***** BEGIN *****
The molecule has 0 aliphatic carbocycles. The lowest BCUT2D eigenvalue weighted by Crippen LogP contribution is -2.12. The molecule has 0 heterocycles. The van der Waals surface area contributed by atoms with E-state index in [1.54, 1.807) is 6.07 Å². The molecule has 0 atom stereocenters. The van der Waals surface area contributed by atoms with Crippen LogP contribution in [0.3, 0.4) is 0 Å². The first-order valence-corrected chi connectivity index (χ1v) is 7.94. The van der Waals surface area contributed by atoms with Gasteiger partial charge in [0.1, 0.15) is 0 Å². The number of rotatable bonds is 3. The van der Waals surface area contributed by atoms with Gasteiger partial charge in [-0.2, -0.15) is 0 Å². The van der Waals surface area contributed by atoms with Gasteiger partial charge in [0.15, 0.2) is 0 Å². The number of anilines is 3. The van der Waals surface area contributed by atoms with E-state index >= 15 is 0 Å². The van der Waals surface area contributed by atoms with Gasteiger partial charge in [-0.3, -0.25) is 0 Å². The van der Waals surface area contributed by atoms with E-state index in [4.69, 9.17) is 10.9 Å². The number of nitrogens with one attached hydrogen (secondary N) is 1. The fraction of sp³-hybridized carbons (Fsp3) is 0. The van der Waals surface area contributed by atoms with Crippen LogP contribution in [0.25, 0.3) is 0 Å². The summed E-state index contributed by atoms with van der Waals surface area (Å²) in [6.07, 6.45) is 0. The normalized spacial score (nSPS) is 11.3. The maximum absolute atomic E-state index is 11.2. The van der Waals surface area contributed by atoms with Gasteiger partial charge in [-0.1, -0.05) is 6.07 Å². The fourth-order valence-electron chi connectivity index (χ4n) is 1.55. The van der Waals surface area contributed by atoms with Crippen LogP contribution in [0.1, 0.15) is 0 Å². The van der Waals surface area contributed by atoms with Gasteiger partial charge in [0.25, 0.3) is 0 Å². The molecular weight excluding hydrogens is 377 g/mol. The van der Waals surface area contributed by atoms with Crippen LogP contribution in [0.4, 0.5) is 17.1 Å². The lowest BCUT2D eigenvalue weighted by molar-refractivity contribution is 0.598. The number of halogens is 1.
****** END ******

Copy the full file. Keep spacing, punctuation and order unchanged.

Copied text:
The molecule has 0 aliphatic carbocycles. The lowest BCUT2D eigenvalue weighted by Crippen LogP contribution is -2.12. The molecule has 0 heterocycles. The van der Waals surface area contributed by atoms with E-state index in [1.54, 1.807) is 6.07 Å². The molecule has 0 atom stereocenters. The van der Waals surface area contributed by atoms with Crippen LogP contribution in [0.3, 0.4) is 0 Å². The first-order valence-corrected chi connectivity index (χ1v) is 7.94. The van der Waals surface area contributed by atoms with Gasteiger partial charge in [0.1, 0.15) is 0 Å². The number of rotatable bonds is 3. The van der Waals surface area contributed by atoms with Gasteiger partial charge in [-0.2, -0.15) is 0 Å². The van der Waals surface area contributed by atoms with Gasteiger partial charge in [0.15, 0.2) is 0 Å². The number of anilines is 3. The van der Waals surface area contributed by atoms with E-state index >= 15 is 0 Å². The van der Waals surface area contributed by atoms with Gasteiger partial charge in [-0.3, -0.25) is 0 Å². The van der Waals surface area contributed by atoms with E-state index in [4.69, 9.17) is 10.9 Å². The number of nitrogens with one attached hydrogen (secondary N) is 1. The fraction of sp³-hybridized carbons (Fsp3) is 0. The van der Waals surface area contributed by atoms with Crippen LogP contribution in [0.25, 0.3) is 0 Å². The summed E-state index contributed by atoms with van der Waals surface area (Å²) in [6.07, 6.45) is 0. The normalized spacial score (nSPS) is 11.3. The maximum absolute atomic E-state index is 11.2. The van der Waals surface area contributed by atoms with Gasteiger partial charge in [-0.1, -0.05) is 6.07 Å². The fourth-order valence-electron chi connectivity index (χ4n) is 1.55. The van der Waals surface area contributed by atoms with Crippen LogP contribution in [0.1, 0.15) is 0 Å². The van der Waals surface area contributed by atoms with Gasteiger partial charge in [0.25, 0.3) is 0 Å². The molecular weight excluding hydrogens is 377 g/mol. The van der Waals surface area contributed by atoms with Crippen LogP contribution in [0.4, 0.5) is 17.1 Å². The lowest BCUT2D eigenvalue weighted by molar-refractivity contribution is 0.598. The number of halogens is 1.